Smoking Maternal Grandmothers Associated With Autistic Traits In Granddaughters, New Study Finds

By Olivia Etienne, Parent Herald April 28, 09:47 pm
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Researchers found another reason pregnant mothers should not smoke — it may cause autistic traits even up to her granddaughters. PICTURED: In this photo illustration a pregnant woman is seen holding a cigarette on July 18, 2005 in London, England.
(Photo : Daniel Berehulak/Getty Images)

A recent study found a link between autism and smoking. Researchers from the United Kingdom learned that grandmothers who smoked while bearing a child carried autistic traits to their granddaughters.

University of Bristol researchers studied nearly 15,000 participants in Children of the 90s, as per Science Daily. Participants whose maternal grandmother smoked during pregnancy had 53 percent chance of developing autistic traits.

The study also found that these children had a 67-percent chance of developing poor social communication skills and repetitive behaviors. Authors of the study believed that cigarette smoke triggered developing egg cells in a mother's womb, hence causing impairments that lead to autism spectrum disorder (ASD) that could be passed even up to her second generation.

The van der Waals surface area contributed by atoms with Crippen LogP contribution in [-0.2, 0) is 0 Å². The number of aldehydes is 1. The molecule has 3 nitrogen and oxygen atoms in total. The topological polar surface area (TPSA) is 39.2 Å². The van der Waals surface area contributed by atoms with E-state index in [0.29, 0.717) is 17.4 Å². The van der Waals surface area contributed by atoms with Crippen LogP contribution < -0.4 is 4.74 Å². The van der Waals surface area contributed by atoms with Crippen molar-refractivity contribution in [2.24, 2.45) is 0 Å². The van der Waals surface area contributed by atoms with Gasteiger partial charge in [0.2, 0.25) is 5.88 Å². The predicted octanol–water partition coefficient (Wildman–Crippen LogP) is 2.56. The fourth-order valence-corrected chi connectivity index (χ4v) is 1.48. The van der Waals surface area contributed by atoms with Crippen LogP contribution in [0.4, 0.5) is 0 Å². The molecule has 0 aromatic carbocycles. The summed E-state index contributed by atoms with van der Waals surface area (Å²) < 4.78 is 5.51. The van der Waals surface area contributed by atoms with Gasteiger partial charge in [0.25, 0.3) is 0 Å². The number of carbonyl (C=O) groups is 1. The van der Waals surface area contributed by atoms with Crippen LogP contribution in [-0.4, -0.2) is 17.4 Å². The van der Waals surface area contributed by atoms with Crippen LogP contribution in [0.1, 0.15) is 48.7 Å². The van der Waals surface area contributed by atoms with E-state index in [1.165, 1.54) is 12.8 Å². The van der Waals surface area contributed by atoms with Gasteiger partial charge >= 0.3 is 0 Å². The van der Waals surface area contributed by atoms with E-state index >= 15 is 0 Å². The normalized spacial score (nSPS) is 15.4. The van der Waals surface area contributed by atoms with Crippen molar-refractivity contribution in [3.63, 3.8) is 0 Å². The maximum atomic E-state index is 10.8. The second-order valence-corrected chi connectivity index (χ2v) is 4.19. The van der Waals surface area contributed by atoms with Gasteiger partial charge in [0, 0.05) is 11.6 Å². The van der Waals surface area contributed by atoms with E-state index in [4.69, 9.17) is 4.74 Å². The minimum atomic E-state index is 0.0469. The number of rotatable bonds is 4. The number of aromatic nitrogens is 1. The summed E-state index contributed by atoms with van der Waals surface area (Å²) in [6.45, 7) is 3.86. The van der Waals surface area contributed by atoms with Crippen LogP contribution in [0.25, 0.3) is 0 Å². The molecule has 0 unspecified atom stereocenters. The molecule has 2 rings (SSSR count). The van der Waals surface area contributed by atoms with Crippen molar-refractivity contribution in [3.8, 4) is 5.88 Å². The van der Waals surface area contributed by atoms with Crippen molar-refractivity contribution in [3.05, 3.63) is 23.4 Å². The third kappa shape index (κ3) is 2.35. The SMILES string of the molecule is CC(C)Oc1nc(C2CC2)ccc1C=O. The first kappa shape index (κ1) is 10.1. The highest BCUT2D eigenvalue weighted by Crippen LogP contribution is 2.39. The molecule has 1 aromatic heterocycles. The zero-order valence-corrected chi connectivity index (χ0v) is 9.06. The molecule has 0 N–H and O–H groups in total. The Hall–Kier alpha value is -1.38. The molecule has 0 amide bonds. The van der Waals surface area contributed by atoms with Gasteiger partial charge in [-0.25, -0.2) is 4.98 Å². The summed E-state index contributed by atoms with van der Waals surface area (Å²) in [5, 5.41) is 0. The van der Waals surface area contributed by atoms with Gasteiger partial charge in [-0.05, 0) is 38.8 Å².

Smoking damages the DNA of mitochondria in every cell of a mother's egg. It may not cause mutations on the mother herself but the effect can be seen on her future children.

Earlier studies that linked ASD and pregnancy smoking were inconclusive. The new study published in Scientific Reports answered a gray area in this subject matter, but further questions emerged after the discovery.

Researchers aimed to broaden the findings in the future by finding out which molecular changes were responsible for the link. The researchers also found no explanation for the sex difference, but also noted that grandmaternal smoking affected the growing patterns of her grandkids.

The U.S. Centers for Disease Control and Prevention strictly recommended mothers to quit smoking, especially during pregnancy. Aside from its link to ASD, it could also cause premature birth, birth defects, and even infant death.

The organization not only discouraged tobacco use but also the use of vaporizers such as e-cigarettes. CDC said while it contained fewer chemicals compared to commercial tobacco products, it still contained nicotine that could harm an unborn child.

Twelve to twenty percent of the pregnant women in the United States smoke, according to American Pregnancy Association. At least 1,000 babies die annually due to maternal smoking.

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